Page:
A young girl holding a Ukrainian flag runs in front of a destroyed cultural center during the graduation ceremony of art students in the town of Derhachi in the Kharkiv region of eastern Ukraine. (Sergey Bobok/Contributor/AFP/ Getty Images)
A young girl holding a Ukrainian flag runs in front of a destroyed cultural center during the graduation ceremony of art students in the town of Derhachi in the Kharkiv region of eastern Ukraine. (Sergey Bobok/Contributor/AFP/ Getty Images)

Just as the United States has 70,000 troops still in South Korea, he thinks it will need to have massive numbers in Ukraine for decades.

He also sees a bleak future for the Israeli state.

The problem for both Ukraine and Israel is that their enemies are more populous. Ukraine has 36.7 million inhabitants and Russia has 144 million—a four-to-one advantage. In U.S. dollars, the size of the Ukrainian economy is $173 billion, and Russia’s $1.862 trillion (although to put Russia into perspective, the size of the Australian economy is $1.688 trillion).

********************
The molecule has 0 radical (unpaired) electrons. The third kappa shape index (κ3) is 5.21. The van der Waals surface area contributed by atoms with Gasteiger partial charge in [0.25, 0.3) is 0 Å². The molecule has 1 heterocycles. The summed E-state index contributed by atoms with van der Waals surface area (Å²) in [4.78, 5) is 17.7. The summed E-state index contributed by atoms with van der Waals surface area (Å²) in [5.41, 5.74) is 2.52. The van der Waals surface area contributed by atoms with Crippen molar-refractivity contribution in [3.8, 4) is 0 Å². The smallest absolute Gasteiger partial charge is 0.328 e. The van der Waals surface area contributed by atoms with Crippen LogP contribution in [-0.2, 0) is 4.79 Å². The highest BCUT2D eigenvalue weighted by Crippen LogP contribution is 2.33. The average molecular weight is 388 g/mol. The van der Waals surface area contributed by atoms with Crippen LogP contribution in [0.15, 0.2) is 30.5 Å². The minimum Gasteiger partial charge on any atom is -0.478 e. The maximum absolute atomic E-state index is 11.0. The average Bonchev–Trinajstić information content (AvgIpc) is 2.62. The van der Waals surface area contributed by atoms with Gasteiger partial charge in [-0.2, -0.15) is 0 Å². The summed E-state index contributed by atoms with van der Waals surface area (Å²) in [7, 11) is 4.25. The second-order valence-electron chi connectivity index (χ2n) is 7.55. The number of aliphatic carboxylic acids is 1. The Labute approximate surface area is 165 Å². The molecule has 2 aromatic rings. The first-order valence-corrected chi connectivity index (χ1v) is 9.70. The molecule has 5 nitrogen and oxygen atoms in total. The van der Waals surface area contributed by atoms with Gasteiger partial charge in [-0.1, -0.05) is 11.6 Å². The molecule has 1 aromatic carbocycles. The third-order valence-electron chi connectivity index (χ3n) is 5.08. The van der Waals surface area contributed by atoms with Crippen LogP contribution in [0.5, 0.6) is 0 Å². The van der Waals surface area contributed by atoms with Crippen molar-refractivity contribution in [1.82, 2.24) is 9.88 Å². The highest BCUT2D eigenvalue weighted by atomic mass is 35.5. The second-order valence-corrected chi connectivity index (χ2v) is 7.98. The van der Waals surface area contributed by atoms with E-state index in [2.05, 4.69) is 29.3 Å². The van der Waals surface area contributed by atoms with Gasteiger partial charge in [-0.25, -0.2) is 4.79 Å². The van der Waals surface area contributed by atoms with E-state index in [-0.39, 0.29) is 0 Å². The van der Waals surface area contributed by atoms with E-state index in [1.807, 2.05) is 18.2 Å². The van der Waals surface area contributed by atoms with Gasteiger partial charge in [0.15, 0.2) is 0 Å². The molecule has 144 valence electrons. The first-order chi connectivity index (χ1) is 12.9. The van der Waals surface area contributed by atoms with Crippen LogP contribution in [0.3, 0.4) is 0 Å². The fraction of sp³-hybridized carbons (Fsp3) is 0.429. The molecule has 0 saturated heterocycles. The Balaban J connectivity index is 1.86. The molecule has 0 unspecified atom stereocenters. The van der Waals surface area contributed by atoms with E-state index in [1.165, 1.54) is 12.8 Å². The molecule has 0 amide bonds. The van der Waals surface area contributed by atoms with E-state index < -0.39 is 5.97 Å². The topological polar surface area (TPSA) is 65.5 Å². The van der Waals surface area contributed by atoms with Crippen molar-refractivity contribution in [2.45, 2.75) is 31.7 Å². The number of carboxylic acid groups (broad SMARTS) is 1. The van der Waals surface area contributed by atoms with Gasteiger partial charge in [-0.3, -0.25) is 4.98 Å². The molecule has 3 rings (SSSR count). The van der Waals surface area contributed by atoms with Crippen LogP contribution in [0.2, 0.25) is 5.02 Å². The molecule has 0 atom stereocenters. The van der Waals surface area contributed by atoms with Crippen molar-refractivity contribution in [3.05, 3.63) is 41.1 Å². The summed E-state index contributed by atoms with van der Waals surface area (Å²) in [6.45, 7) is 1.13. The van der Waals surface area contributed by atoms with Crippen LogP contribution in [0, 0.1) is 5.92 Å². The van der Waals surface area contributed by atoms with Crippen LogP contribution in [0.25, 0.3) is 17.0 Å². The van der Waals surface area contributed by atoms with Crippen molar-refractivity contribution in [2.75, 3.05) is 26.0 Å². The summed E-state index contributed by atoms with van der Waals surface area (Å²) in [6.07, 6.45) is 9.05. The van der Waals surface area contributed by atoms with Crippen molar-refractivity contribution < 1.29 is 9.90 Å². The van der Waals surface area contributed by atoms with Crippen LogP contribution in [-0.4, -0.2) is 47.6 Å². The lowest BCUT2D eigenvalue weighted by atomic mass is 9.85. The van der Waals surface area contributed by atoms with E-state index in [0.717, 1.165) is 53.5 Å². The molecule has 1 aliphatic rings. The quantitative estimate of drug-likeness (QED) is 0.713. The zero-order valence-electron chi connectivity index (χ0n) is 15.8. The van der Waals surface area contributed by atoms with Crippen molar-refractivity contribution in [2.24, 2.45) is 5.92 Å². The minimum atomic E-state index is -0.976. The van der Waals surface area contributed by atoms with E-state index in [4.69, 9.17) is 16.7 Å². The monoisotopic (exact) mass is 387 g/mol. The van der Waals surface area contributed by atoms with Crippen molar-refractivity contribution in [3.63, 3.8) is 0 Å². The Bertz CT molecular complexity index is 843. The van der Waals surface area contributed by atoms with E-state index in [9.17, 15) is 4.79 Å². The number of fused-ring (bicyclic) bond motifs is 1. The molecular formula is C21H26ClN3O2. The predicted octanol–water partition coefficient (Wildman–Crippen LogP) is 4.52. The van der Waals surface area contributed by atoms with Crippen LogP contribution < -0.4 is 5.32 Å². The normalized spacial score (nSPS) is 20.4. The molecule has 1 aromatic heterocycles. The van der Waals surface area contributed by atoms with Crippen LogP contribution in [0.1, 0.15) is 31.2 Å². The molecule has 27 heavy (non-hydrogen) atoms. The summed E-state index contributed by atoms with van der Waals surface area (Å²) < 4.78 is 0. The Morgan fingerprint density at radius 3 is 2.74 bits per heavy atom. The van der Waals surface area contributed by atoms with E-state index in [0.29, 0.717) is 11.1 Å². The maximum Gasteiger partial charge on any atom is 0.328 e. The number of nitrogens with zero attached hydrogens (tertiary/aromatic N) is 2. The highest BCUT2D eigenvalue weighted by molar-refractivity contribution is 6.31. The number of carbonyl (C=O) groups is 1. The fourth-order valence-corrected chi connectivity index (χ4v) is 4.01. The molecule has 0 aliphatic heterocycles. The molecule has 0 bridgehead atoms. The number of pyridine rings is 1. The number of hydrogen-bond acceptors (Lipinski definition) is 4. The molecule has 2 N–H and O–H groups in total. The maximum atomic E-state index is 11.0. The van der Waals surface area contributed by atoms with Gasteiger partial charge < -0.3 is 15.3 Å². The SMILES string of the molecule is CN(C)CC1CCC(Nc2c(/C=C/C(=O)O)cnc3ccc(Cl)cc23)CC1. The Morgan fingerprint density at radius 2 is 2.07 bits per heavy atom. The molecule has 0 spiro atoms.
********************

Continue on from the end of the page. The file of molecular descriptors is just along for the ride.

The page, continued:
Israel has an economy four times the size of Ukraine’s, but in an area Mr. Mearsheimer refers to as “Greater Israel” being Israel, Gaza, and the West Bank, the Jews represent around 7.2 million souls, and the Arabs about 7.2 million as well.

In both these cases, without outside military aid, including the provision of materiel, the position of the U.S.’s allies is fraught.

This means as the United States tries to pivot, it is operating on three fronts.

Manufacture Capacity Debacle

I think things are more dire than Mr. Mearsheimer’s analysis suggests because when it comes to manufacturing, the West is in a disastrous position.

During the last 20 or more years, we have outsourced much of our manufacturing to China. This has turned China into a great power, fattened the balance sheets of Australian miners, and at the same time crowded out the shelves of households with electronic goods.

So far, so good. But it has also hollowed out our ability to manufacture, as well as centralising the production of some strategic elements in China.

For example, China dominates the rare earths market with 84 percent of world production, and these are used for the latest generation of hi-tech weaponry.

U.S. military manufacturing capacity has also declined to the extent where there are doubts as to whether Australia can obtain the AUKUS nuclear submarines from the U.S. because they might not be able to meet their own resupply needs for the ships, let alone supply others with them.

Semiconductor chips on a printed circuit board on Feb. 17, 2023. (Florence Lo/Illustration/Reuters)